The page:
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While it may seem like just yesterday that the bell rang on the last day of the school year, in short order the kids will be back in school for the next academic year. Summer is a time for students and teachers to relax, but not for IT administrators and staff. This period when kids are not present is a critical time to upgrade the network and make sure everything connecting to it is in working order.
In particular, K-12 education IT staff should be sure to do the following before school is back in session:
While E-Rate may be the most popular source of funding out there for cash-strapped schools, it’s far from the only dedicated source of money for network-specific applications. Many states and other public agencies offer similar programs, as do non-profits. Granted, it’s far more ideal to have these funds in place before school ends so they can be used appropriately in summer, but having this additional spend can go a long way toward supporting networking initiatives during July and August.
Primary and secondary schools have many laws and regulations to abide by, but in an IT sense, none may be as important as CIPA. The Children’s Internet Protection Act details what kinds of content students can and cannot see from a school computer or from a device connected to the network. The summer months are an opportune moment for IT staff to conduct a thorough audit of the network and school-owned machines to make sure that everything is compliant and up to par with the most recent language of the law.
At too many schools, the network was not built with wireless connectivity in mind. This is increasingly problematic, especially as tablets and 1:1 programs become more commonplace. As such, what wireless features and capabilities are in place may not be ideal, especially as it relates to security and compliance concerns. One way to address this challenge is by updating the Wi-Fi connectivity rules so that all mobile devices can only get onto the network through a dedicated VPN. That way, network rules will apply to all mobile hardware no matter where on premises it is located.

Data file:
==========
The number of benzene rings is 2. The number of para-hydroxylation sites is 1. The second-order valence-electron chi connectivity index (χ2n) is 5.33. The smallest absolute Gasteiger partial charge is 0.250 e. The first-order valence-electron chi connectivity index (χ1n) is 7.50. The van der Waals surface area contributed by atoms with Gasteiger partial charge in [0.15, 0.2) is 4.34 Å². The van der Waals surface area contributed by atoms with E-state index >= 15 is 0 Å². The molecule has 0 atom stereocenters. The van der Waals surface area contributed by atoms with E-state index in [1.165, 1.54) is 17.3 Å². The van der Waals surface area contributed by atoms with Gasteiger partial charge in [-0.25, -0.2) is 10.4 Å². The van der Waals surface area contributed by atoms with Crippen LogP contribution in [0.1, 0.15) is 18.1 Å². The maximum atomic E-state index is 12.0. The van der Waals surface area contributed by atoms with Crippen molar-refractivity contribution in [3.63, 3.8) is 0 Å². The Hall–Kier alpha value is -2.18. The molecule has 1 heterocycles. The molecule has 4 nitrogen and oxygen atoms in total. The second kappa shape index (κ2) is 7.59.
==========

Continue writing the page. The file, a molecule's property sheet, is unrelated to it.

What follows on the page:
This one is a no-brainer, but it bears repeating. The time when students are out for the summer is ideal for taking stock of every single thing and making sure it’s totally ready to go and in line with standards. By conducting a thorough review and taking inventory, IT staff can get a sense of what is good to go for the following year, what needs to be repaired and what needs to be replaced wholesale. The earlier this can be done in the summer the better, to ensure that enough time is available to get everything in working order before students and teachers are back.
As threats to the network evolve, so too should defenses. Web filtering is a key component of ensuring compliance, although what was put in place many months or even years ago may not cut it in 2016 and 2017. The relative quiet of July and August provides IT teams with ample opportunity to look into the effectiveness of the existing web filters and potential new ones to set up to make the network even safer and more robust.
Firewalls remain a key tool for keeping malicious traffic off of the network, but legacy network gatekeepers may be doing more harm than good. Old firewalls are often either too weak to keep out the bulk of new threats, or they’re too tight and prevent both students and teachers from effectively accessing testing websites, video content or other web tools. The IT team in a K-12 district should use the time between school years to run a thorough audit of the existing firewalls to see if they’re working well or need to be replaced with a next-generation option.
Summer is time off for students and teachers, but not for IT admins. While school will be back in session in no time, there’s still a lot IT staff can do now to make sure that the network is ready to go once students return.
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